Diets, whether you love them or hate them, come in all shapes and sizes. From fad diets like South Beach and Atkins to the ever-popular calories-in, calories-out model, modern culture has quite a fixation on a fit figure and good health.
The keto diet, also known as LCHF (low carb high fat), is exploding in popularity, especially among those who value muscle building and clean living. With numerous potential benefits outlined in medical studies, like positive effects on diabetes, epilepsy and seizure disorders, brain cancer, and even Alzheimer’s disease, keto has the potential to address both weight and overall wellness.
What Is the Ketogenic Diet?
The ketogenic diet is among the fastest growing programs to hit the weight loss scene, boasting fat burning capabilities, more effective muscle building, and increased energy throughout the day. Utilizing a low carb, high fat model, the ketogenic diet, often referred to as the “keto diet”, relies on a biological process known as ketosis to trigger beneficial results.
Unlike most diets, which attempt to stimulate rapid weight loss through gimmicks and tricks, ketosis relies on the body’s own natural processes to burn fat and see results. By reducing carbohydrate intake, it’s possible to diminish the production of both glucose and insulin, changing the ways in which the body uses energy.
For those who eat significant amounts of carbohydrates, glucose levels are often high within the body. This leads to the production of insulin, which is necessary to process glucose within the bloodstream. Under these circumstances, glucose, not fat, is used as a primary source of energy. In a keto diet, access to carbs is greatly diminished, leading to a biological state known as ketosis.
Different Types of Keto Diets
Keto diets are not all made equal. Several versions exist, including:
- Standard (SKD): This diet utilizes a basic breakdown of 75% fat, 20% protein, and 5% carbs
- Cyclical (CKD): This alternative embraces the standard keto diet for five days a week combined with two high-carb days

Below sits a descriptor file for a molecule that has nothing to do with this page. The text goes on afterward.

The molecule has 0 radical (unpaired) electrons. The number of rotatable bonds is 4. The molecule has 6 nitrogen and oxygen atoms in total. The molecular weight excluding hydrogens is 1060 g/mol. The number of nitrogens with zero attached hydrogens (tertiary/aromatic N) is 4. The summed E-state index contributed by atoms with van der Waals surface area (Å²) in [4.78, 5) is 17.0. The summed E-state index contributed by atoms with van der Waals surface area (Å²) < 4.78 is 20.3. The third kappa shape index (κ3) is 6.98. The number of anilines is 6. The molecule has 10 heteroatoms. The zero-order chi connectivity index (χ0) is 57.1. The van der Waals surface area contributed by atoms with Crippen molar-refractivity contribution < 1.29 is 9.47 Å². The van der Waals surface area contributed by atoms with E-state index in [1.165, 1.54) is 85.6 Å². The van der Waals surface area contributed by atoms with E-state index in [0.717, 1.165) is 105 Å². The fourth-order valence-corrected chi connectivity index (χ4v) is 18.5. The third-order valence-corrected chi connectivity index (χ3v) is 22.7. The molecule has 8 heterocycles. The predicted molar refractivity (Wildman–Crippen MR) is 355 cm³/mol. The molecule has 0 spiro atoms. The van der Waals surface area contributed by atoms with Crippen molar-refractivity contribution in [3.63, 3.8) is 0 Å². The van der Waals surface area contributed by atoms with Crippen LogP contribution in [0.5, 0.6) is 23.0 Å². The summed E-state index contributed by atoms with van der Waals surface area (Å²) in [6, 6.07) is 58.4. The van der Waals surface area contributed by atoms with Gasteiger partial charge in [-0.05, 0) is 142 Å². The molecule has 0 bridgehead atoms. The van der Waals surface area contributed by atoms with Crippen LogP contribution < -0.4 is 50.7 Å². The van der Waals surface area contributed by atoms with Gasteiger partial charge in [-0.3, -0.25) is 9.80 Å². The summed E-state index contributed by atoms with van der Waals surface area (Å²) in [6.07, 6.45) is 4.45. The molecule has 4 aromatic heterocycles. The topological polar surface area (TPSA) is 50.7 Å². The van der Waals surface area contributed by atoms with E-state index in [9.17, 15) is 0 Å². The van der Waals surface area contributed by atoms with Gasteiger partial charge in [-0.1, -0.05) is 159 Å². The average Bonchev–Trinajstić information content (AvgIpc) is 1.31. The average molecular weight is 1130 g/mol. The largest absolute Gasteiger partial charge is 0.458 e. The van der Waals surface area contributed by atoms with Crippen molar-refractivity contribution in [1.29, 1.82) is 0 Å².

- Targeted (TKD): To increase the capabilities of workouts, this diet allows users to incorporate increased carb intake around workout times
- High-Protein: An adaptation of a standard keto diet, this option uses a breakdown of 60% fat, 35% protein, and 5% carbs
Basically, ketosis is a natural bodily process involving the production of ketones that gets started when availability of blood sugar, or glucose, is low. Produced from fat within the liver, these ketone molecules are the drivers behind the keto diet, providing fuel for all bodily systems.
In ketosis, fat burning increases dramatically as the body is forced to consume fat stores, leading to effective weight loss, higher energy levels, and reduced sensations of hunger. Ketosis can be sustained long-term without any negative effects on overall health (in fact, quite the opposite), making this diet a safe, stable way to maintain a healthier way of life.
Examples of Foods You Can Eat
- Animal Proteins – Grass fed or wild caught, if possible, and avoid processed meats. Beef, chicken, pork, fish, shrimp, etc.
- Seeds – Sunflower, pumpkin, hemp, seasame, flaxseed.
- Nuts – Almonds, macadamias, cashews, hazel nuts, pecans, walnuts, pine nuts, brazil nuts.
- Beverages – Coffee, teas (all varieties), broth, lemon and lime juice, sugar-free sodas.
- Fruit – Avocados, berries, rhubarb, olives, lemons, limes, coconut, cherries.
- Vegetables – All green leafy varieties, artichokes, asparagus, aubergine, broccoli, Brussels sprouts, carrots, cauliflower, celery, cucumber, garlic, green beans, kimchi, leeks, mushrooms, okra, onions, peppers, pumpkin, radishes, sauerkraut, radishes, shallots, snap peas, tomatoes, watercress, zucchini.
- Sweets – Erythritol, stevia, sugar-free jello
- Dairy – Butter, ghee, full-fat cheeses, cream, sugar-free yogurt.
- Alcohol – Low carb beer, dry wines (these average around 4-5g net carbs per glass, so not too much), hard liquors like vodka, rum, gin, tequila, whiskey, etc., contain no carbs, and can be consumed straight or with sugar-free soda. Nothing with added flavoring or sweeteners.
- No bread, pasta, sugar, milk, corn, beans, rice, or wheat flour.
Keep in mind that when you consume alcohol, the body will automatically use it for fuel first, so you’ll be temporarily suspending your ketosis when drinking. Once the alcohol is used up, your body will go back to burning fat for fuel.
If weight loss is a primary goal for you, drinking alcohol will slow your progress, so you’d do well to keep your alcohol intake to a minimum.
Making Ketogenesis Work for You
For the average American, the concept of a keto diet can be quite overwhelming. With carbs making up a huge part of the daily menu (you know, stuff like bagels, pastries, bread, pasta, rice, potatoes, sugar, and even most fruits), it can be hard to visualize a life without massive amounts of carbohydrates.
Moving past the mental block is often the hardest part, however. In reality, sticking to a keto diet isn’t as hard as it sounds, especially in the internet age.
Hundreds of low-carb food products are tailored to the keto lifestyle, making it extremely simple to find diet-friendly substitutes for just about everything, including peanut butter and chocolate cookies and low carb sandwich wraps.
While the keto diet isn’t right for everyone, for guys looking to lose weight, build muscle, and stay energized, you may find this twist on a low-carb concept to be a perfect fit.
Mark McIntyre is the founder of MaleHealthReview.com and acts as it’s chief contributor. He is a fitness trainer and avid mountain biker who also enjoys camping, hiking and fishing. Besides managing Male Health Review, Mark is also a guest columnist for several blogs related to men’s health. More about this author…